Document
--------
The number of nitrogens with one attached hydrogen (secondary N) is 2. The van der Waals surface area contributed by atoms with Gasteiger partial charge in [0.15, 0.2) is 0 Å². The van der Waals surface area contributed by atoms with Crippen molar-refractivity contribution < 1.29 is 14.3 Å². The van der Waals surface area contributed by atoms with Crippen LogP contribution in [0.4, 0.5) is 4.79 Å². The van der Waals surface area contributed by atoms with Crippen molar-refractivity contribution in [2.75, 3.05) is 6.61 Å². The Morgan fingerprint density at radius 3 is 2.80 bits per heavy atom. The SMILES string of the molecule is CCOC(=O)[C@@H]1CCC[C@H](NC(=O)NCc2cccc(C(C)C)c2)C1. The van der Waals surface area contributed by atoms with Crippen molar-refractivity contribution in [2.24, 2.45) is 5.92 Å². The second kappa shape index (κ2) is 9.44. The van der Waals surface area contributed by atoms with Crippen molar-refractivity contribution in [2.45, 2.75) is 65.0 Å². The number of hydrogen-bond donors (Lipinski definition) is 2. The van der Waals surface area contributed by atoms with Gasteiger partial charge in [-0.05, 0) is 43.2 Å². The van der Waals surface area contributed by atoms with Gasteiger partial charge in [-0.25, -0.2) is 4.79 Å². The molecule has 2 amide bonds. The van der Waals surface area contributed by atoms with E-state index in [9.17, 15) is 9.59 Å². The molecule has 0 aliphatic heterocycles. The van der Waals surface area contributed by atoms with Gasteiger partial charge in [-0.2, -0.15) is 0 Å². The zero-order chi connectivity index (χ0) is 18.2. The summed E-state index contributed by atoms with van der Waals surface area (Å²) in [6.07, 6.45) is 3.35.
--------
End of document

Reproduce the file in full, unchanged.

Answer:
The number of nitrogens with one attached hydrogen (secondary N) is 2. The van der Waals surface area contributed by atoms with Gasteiger partial charge in [0.15, 0.2) is 0 Å². The van der Waals surface area contributed by atoms with Crippen molar-refractivity contribution < 1.29 is 14.3 Å². The van der Waals surface area contributed by atoms with Crippen LogP contribution in [0.4, 0.5) is 4.79 Å². The van der Waals surface area contributed by atoms with Crippen molar-refractivity contribution in [2.75, 3.05) is 6.61 Å². The Morgan fingerprint density at radius 3 is 2.80 bits per heavy atom. The SMILES string of the molecule is CCOC(=O)[C@@H]1CCC[C@H](NC(=O)NCc2cccc(C(C)C)c2)C1. The van der Waals surface area contributed by atoms with Crippen molar-refractivity contribution in [2.24, 2.45) is 5.92 Å². The second kappa shape index (κ2) is 9.44. The van der Waals surface area contributed by atoms with Crippen molar-refractivity contribution in [2.45, 2.75) is 65.0 Å². The number of hydrogen-bond donors (Lipinski definition) is 2. The van der Waals surface area contributed by atoms with Gasteiger partial charge in [-0.05, 0) is 43.2 Å². The van der Waals surface area contributed by atoms with Gasteiger partial charge in [-0.25, -0.2) is 4.79 Å². The molecule has 2 amide bonds. The van der Waals surface area contributed by atoms with E-state index in [9.17, 15) is 9.59 Å². The molecule has 0 aliphatic heterocycles. The van der Waals surface area contributed by atoms with Gasteiger partial charge in [-0.2, -0.15) is 0 Å². The zero-order chi connectivity index (χ0) is 18.2. The summed E-state index contributed by atoms with van der Waals surface area (Å²) in [6.07, 6.45) is 3.35.